Tarot Perspectives: THE EMPEROR / THE CODE
"Who is the authority on what structures my life?" That's the question asked by THE EMPEROR / THE CODE cards. What follows is a comparison of the imagery and interpretation of the Rider-Waite, The Haindl, and the Collective Tarot decks' respective fourth of the Major Arcana trump cards.
Rider-Waite shows a man on a throne wrapped in a rich red garment that covers much but not all of his armor beneath. An orange sky blazes behind him, the image of Aries' ram's head carved four times in perfect symmetry on his rectangular seat. Fiery yellow mountains behind him rise to the level of his strong shoulders. His eyes furrow beneath his helmet crown, in his right hand he holds a phallic scepter, which he seems to scowl at or through sternly, and in his left hand he holds the mysterious orb, symbolizing the world in his authoritarian hand, which he mostly ignores. He is more concerned with the power he holds than the subjects he influences. He is active, structured, rigid, armored. He is ready for an attack- well suited for battle if unarmed. He is the structure of patriarchy in the Rider Waite deck, an image of the cold ruler. A keeper of boundaries and borders, a protector of resources and a leader in battle for defending our personal structures that work for us, or against us, this card is the ultimate authority on all that is at stake at the illusory but very clearly-felt border of ourselves and other.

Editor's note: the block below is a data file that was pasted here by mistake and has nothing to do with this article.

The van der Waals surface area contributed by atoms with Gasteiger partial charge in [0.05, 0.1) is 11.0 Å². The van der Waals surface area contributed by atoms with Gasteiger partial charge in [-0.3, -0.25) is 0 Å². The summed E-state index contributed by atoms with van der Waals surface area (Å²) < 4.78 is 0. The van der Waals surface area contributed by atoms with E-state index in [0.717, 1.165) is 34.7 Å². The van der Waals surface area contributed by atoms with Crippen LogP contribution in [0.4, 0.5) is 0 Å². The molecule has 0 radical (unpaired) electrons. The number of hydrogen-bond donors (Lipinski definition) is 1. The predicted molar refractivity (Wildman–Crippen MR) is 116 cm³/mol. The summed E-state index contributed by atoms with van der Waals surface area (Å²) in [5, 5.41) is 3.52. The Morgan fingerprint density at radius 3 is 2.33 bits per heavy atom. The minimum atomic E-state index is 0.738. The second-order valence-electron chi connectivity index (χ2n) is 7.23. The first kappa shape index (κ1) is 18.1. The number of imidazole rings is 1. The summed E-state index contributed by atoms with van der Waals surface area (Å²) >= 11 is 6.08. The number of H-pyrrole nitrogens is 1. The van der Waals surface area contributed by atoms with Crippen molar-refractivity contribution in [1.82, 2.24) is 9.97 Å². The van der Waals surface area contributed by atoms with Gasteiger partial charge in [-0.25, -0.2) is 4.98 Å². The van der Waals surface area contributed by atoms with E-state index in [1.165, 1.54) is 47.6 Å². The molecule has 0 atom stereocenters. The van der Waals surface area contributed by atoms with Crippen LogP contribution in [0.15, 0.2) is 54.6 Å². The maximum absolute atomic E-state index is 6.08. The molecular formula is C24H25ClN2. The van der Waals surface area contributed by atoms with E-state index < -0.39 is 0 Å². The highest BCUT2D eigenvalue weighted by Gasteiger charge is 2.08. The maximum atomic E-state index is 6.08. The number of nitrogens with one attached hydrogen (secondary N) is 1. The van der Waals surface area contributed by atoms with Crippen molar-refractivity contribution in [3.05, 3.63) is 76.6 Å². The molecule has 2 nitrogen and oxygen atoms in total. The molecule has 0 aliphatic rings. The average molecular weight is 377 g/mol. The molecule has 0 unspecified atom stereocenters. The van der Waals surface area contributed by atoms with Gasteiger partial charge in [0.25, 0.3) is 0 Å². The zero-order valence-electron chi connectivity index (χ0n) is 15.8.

Haindl shows a great tree with a nude man standing in front, holding an unadorned orb and scepter, crowned by a four-color diamond shape floating above his head. The Hebrew letter Heh, or "window" is present, a structure through which we can see in or out, as is the sign for Aries, the ram- headstrong, clear on his intentions, and active. Present also is the rune Ansuz/Ansur, or "stag/mouth"- symbols of leadership and communication- another opening, as well- a structure around the passageway in or out of the body. The image looks like Adam at the tree of knowledge- not only empowered to name and categorize all of creation, but now self-empowered to understand his place as leader. Rachel Pollack, who spent time with Hermann Haindl and examines this deck in The Haindl Tarot: The Major Arcana, notes that "the tree is Yggdrasil, the world tree of Scandinavian myth, with its roots deep in the mysterious origins of life and its branches reaching up to the stars and beyond." The tree is nature, the whole of the planet, and dwarfs the small vulnerable nude figure below. It serves as a reminder that, for all that we have control over in ourselves, all this is minuscule in comparison to the great expansion of nature that we are so vulnerable within.
Collective Tarot refers to a gay and queer cultural practice called "flagging" for the Code card- the hanky code emerged as a way of stealthily identifying oneself as sexually available for particular activities without verbalizing such things in a world hostile to sexualities that didn't fit heteronormative expectations. Today, the practice has been reclaimed as a way of outwardly advertising sexual identity, and is a common language, a structured system that is understood by those within the community. This specific color hanky in that specific pocket means the person is looking for such and such a specific activity. Getting clear on who we are and what we want means drawing some boundaries, and making some clear distinctions between ourselves. We cannot be everything to everyone.
Thanks to @inthe78cards and @thetruthinstory for hosting this month's awesome challenge on Instagram!